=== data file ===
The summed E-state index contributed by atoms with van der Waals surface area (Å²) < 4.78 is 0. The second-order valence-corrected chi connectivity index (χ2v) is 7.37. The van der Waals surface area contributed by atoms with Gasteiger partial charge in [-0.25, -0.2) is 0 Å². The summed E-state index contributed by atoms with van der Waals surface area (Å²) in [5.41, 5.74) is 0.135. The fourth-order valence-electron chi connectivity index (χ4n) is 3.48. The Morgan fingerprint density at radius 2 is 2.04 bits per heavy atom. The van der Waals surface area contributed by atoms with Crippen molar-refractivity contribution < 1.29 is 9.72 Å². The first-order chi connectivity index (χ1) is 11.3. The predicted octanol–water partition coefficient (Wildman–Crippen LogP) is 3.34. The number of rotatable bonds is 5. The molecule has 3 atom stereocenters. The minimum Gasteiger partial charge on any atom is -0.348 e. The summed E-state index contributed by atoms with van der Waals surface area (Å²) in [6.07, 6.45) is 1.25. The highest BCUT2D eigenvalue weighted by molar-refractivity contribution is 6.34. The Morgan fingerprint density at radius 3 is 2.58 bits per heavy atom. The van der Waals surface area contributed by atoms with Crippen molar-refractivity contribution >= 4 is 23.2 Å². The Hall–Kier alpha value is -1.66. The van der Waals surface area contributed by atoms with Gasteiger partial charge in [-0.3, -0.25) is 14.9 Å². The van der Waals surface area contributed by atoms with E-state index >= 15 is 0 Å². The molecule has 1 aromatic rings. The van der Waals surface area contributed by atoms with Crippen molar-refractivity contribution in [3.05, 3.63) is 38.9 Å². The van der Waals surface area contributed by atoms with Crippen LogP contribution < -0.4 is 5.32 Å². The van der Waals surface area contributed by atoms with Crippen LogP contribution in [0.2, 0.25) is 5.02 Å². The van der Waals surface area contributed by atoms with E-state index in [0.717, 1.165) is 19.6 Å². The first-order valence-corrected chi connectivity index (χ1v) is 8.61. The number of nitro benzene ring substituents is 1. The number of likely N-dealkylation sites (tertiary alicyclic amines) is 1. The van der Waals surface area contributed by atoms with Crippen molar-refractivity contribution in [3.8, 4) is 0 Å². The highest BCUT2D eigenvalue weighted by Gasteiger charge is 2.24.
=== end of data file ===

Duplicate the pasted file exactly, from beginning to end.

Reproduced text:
The summed E-state index contributed by atoms with van der Waals surface area (Å²) < 4.78 is 0. The second-order valence-corrected chi connectivity index (χ2v) is 7.37. The van der Waals surface area contributed by atoms with Gasteiger partial charge in [-0.25, -0.2) is 0 Å². The summed E-state index contributed by atoms with van der Waals surface area (Å²) in [5.41, 5.74) is 0.135. The fourth-order valence-electron chi connectivity index (χ4n) is 3.48. The Morgan fingerprint density at radius 2 is 2.04 bits per heavy atom. The van der Waals surface area contributed by atoms with Crippen molar-refractivity contribution < 1.29 is 9.72 Å². The first-order chi connectivity index (χ1) is 11.3. The predicted octanol–water partition coefficient (Wildman–Crippen LogP) is 3.34. The number of rotatable bonds is 5. The molecule has 3 atom stereocenters. The minimum Gasteiger partial charge on any atom is -0.348 e. The summed E-state index contributed by atoms with van der Waals surface area (Å²) in [6.07, 6.45) is 1.25. The highest BCUT2D eigenvalue weighted by molar-refractivity contribution is 6.34. The Morgan fingerprint density at radius 3 is 2.58 bits per heavy atom. The van der Waals surface area contributed by atoms with Crippen molar-refractivity contribution >= 4 is 23.2 Å². The Hall–Kier alpha value is -1.66. The van der Waals surface area contributed by atoms with Gasteiger partial charge in [-0.3, -0.25) is 14.9 Å². The van der Waals surface area contributed by atoms with E-state index >= 15 is 0 Å². The molecule has 1 aromatic rings. The van der Waals surface area contributed by atoms with Crippen molar-refractivity contribution in [3.05, 3.63) is 38.9 Å². The van der Waals surface area contributed by atoms with Crippen LogP contribution < -0.4 is 5.32 Å². The van der Waals surface area contributed by atoms with Crippen LogP contribution in [0.2, 0.25) is 5.02 Å². The van der Waals surface area contributed by atoms with E-state index in [0.717, 1.165) is 19.6 Å². The first-order valence-corrected chi connectivity index (χ1v) is 8.61. The number of nitro benzene ring substituents is 1. The number of likely N-dealkylation sites (tertiary alicyclic amines) is 1. The van der Waals surface area contributed by atoms with Crippen molar-refractivity contribution in [3.8, 4) is 0 Å². The highest BCUT2D eigenvalue weighted by Gasteiger charge is 2.24.